The Math Forum

Search All of the Math Forum:

Views expressed in these public forums are not endorsed by NCTM or The Math Forum.

Math Forum » Discussions » sci.math.* » sci.math

Notice: We are no longer accepting new posts, but the forums will continue to be readable.

Topic: A finite set of all naturals
Replies: 7   Last Post: Aug 23, 2013 3:01 PM

Advanced Search

Back to Topic List Back to Topic List Jump to Tree View Jump to Tree View   Messages: [ Previous | Next ]
Ben Bacarisse

Posts: 1,972
Registered: 7/4/07
Re: A finite set of all naturals
Posted: Aug 23, 2013 9:49 AM
  Click to see the message monospaced in plain text Plain Text   Click to reply to this topic Reply

quasi <quasi@null.set> writes:

> Peter Percival wrote:
>>Nam Nguyen wrote:
>>> I certainly meant "odd(x) can _NOT_ be defined as a
>>> positive formula ...".

>>Prove it.

> With Nam's new definition of positive/negative, I think
> it's immediately provable (subject to some clarification as
> to what a formula is) that odd(x) is a negative formula.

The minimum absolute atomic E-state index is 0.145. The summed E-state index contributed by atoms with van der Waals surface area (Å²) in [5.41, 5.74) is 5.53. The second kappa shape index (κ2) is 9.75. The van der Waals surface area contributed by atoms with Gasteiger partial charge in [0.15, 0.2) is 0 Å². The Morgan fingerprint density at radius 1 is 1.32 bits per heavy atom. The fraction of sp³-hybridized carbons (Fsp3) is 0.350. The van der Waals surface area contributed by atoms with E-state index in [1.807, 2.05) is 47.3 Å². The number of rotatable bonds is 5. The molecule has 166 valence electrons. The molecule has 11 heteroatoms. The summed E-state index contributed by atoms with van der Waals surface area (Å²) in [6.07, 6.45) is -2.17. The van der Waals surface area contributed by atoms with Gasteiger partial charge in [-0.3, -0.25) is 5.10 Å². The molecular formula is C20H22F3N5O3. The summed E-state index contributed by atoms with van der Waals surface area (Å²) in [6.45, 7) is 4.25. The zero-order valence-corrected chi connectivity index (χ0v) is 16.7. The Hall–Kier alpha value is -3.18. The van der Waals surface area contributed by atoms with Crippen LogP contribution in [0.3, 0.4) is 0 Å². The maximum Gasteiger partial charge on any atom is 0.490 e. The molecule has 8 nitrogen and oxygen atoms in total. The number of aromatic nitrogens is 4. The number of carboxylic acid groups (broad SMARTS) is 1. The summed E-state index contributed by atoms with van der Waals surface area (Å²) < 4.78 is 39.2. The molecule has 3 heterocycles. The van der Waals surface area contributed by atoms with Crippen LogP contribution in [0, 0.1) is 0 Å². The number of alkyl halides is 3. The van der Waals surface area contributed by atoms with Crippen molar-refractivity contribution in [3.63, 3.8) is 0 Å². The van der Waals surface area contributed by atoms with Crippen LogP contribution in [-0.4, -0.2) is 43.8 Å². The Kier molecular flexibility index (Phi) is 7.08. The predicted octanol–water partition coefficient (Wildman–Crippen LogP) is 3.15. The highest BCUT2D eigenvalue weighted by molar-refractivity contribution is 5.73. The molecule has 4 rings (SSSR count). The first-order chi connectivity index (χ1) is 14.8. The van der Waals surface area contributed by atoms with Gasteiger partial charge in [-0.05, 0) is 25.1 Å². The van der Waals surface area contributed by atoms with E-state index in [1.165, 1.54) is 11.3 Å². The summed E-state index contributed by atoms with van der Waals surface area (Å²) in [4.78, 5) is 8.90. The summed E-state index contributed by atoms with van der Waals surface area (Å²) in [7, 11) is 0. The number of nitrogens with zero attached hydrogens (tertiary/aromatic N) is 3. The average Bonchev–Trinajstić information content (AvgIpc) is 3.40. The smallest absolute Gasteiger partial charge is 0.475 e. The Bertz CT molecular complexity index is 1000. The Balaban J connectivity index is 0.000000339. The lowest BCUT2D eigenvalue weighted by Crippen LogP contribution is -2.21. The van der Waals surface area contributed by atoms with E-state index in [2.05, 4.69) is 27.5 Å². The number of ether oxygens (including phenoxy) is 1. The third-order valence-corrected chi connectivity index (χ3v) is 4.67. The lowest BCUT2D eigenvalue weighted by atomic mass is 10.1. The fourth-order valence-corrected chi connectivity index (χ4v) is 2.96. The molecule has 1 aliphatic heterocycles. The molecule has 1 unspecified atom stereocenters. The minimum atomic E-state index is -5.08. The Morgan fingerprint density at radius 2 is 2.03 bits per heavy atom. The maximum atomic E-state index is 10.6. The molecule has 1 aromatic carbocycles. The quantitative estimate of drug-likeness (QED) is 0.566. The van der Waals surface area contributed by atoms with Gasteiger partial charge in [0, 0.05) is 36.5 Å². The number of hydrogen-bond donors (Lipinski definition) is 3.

> Let even(x) <-> Ey(x=2*y).
> Assuming Nam's definition of "formula" supports the claim
> that even(x) is a positive formula, then odd(x) must be
> a negative formula since odd(x) is equivalent to ~even(x).

That does not match my reading of the new definition. It states that a
formula is positive if it can be written in a particular form. That
odd(x) can be written in at least one form that does not match the
requirements for positivity does not mean that it can't be.

My first counter example, odd(x) <-> Ey[Sx=2*y] seems to me to be to as
positive as Nam's version of even, but he's forgotten about that as far
as I can tell.


Point your RSS reader here for a feed of the latest messages in this topic.

[Privacy Policy] [Terms of Use]

© The Math Forum at NCTM 1994-2018. All Rights Reserved.